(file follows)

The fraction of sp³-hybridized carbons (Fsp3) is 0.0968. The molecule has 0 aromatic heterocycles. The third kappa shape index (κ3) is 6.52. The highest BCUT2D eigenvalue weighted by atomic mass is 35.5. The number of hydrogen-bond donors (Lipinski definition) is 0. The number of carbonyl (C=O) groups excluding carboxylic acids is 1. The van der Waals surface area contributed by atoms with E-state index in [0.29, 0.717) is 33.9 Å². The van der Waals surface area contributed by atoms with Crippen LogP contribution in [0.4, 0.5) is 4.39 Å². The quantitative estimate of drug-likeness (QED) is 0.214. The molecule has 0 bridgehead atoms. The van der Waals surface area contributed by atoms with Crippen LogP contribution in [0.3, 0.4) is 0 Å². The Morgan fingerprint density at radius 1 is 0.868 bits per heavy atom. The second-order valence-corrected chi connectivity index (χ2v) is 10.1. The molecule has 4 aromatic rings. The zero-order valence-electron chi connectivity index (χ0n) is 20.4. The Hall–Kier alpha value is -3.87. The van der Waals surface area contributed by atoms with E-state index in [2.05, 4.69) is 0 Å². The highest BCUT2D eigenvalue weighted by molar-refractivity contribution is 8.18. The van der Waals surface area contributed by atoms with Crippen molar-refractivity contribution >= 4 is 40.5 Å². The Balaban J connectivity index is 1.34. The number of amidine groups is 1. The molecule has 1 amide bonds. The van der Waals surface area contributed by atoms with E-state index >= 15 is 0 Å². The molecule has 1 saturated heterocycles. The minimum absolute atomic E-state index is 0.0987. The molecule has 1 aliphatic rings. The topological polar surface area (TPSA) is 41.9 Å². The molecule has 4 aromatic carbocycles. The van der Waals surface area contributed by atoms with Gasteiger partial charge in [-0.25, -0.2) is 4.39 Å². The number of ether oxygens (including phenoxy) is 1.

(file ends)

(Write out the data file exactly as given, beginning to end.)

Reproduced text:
The fraction of sp³-hybridized carbons (Fsp3) is 0.0968. The molecule has 0 aromatic heterocycles. The third kappa shape index (κ3) is 6.52. The highest BCUT2D eigenvalue weighted by atomic mass is 35.5. The number of hydrogen-bond donors (Lipinski definition) is 0. The number of carbonyl (C=O) groups excluding carboxylic acids is 1. The van der Waals surface area contributed by atoms with E-state index in [0.29, 0.717) is 33.9 Å². The van der Waals surface area contributed by atoms with Crippen LogP contribution in [0.4, 0.5) is 4.39 Å². The quantitative estimate of drug-likeness (QED) is 0.214. The molecule has 0 bridgehead atoms. The van der Waals surface area contributed by atoms with Crippen LogP contribution in [0.3, 0.4) is 0 Å². The Morgan fingerprint density at radius 1 is 0.868 bits per heavy atom. The second-order valence-corrected chi connectivity index (χ2v) is 10.1. The molecule has 4 aromatic rings. The zero-order valence-electron chi connectivity index (χ0n) is 20.4. The Hall–Kier alpha value is -3.87. The van der Waals surface area contributed by atoms with E-state index in [2.05, 4.69) is 0 Å². The highest BCUT2D eigenvalue weighted by molar-refractivity contribution is 8.18. The van der Waals surface area contributed by atoms with Crippen molar-refractivity contribution >= 4 is 40.5 Å². The Balaban J connectivity index is 1.34. The number of amidine groups is 1. The molecule has 1 amide bonds. The van der Waals surface area contributed by atoms with E-state index >= 15 is 0 Å². The molecule has 1 saturated heterocycles. The minimum absolute atomic E-state index is 0.0987. The molecule has 1 aliphatic rings. The topological polar surface area (TPSA) is 41.9 Å². The molecule has 4 aromatic carbocycles. The van der Waals surface area contributed by atoms with Gasteiger partial charge in [-0.25, -0.2) is 4.39 Å². The number of ether oxygens (including phenoxy) is 1.